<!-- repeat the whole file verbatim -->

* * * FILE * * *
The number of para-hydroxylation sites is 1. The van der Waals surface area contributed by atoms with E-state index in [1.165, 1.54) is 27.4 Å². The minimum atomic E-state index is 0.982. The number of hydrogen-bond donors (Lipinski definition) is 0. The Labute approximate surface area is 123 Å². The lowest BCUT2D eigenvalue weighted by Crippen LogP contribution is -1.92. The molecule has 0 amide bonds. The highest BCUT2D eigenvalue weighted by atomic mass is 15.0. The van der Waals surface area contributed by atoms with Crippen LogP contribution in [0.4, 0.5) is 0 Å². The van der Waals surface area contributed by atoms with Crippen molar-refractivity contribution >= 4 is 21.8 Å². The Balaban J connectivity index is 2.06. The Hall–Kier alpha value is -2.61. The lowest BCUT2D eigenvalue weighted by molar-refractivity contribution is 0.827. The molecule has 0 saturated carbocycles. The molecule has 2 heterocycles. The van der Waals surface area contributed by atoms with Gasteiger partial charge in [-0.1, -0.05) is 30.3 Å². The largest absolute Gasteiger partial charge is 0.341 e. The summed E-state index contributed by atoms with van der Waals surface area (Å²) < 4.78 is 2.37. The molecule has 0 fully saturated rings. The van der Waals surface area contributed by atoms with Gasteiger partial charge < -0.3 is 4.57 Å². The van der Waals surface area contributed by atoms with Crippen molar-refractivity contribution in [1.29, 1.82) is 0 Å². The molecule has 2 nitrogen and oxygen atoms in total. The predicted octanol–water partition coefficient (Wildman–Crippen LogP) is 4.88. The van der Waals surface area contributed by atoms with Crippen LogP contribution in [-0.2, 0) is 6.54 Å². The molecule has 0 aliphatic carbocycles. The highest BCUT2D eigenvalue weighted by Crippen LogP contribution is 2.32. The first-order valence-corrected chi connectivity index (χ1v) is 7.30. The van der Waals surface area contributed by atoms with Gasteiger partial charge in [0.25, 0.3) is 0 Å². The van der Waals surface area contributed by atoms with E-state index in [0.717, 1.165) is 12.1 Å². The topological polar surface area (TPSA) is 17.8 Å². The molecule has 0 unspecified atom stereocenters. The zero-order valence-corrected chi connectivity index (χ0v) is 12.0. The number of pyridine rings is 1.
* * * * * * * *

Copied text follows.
The number of para-hydroxylation sites is 1. The van der Waals surface area contributed by atoms with E-state index in [1.165, 1.54) is 27.4 Å². The minimum atomic E-state index is 0.982. The number of hydrogen-bond donors (Lipinski definition) is 0. The Labute approximate surface area is 123 Å². The lowest BCUT2D eigenvalue weighted by Crippen LogP contribution is -1.92. The molecule has 0 amide bonds. The highest BCUT2D eigenvalue weighted by atomic mass is 15.0. The van der Waals surface area contributed by atoms with Crippen LogP contribution in [0.4, 0.5) is 0 Å². The van der Waals surface area contributed by atoms with Crippen molar-refractivity contribution >= 4 is 21.8 Å². The Balaban J connectivity index is 2.06. The Hall–Kier alpha value is -2.61. The lowest BCUT2D eigenvalue weighted by molar-refractivity contribution is 0.827. The molecule has 0 saturated carbocycles. The molecule has 2 heterocycles. The van der Waals surface area contributed by atoms with Gasteiger partial charge in [-0.1, -0.05) is 30.3 Å². The largest absolute Gasteiger partial charge is 0.341 e. The summed E-state index contributed by atoms with van der Waals surface area (Å²) < 4.78 is 2.37. The molecule has 0 fully saturated rings. The van der Waals surface area contributed by atoms with Gasteiger partial charge < -0.3 is 4.57 Å². The van der Waals surface area contributed by atoms with Crippen molar-refractivity contribution in [1.29, 1.82) is 0 Å². The molecule has 2 nitrogen and oxygen atoms in total. The predicted octanol–water partition coefficient (Wildman–Crippen LogP) is 4.88. The van der Waals surface area contributed by atoms with Crippen LogP contribution in [-0.2, 0) is 6.54 Å². The molecule has 0 aliphatic carbocycles. The highest BCUT2D eigenvalue weighted by Crippen LogP contribution is 2.32. The first-order valence-corrected chi connectivity index (χ1v) is 7.30. The van der Waals surface area contributed by atoms with Gasteiger partial charge in [0.25, 0.3) is 0 Å². The van der Waals surface area contributed by atoms with E-state index in [0.717, 1.165) is 12.1 Å². The topological polar surface area (TPSA) is 17.8 Å². The molecule has 0 unspecified atom stereocenters. The zero-order valence-corrected chi connectivity index (χ0v) is 12.0. The number of pyridine rings is 1.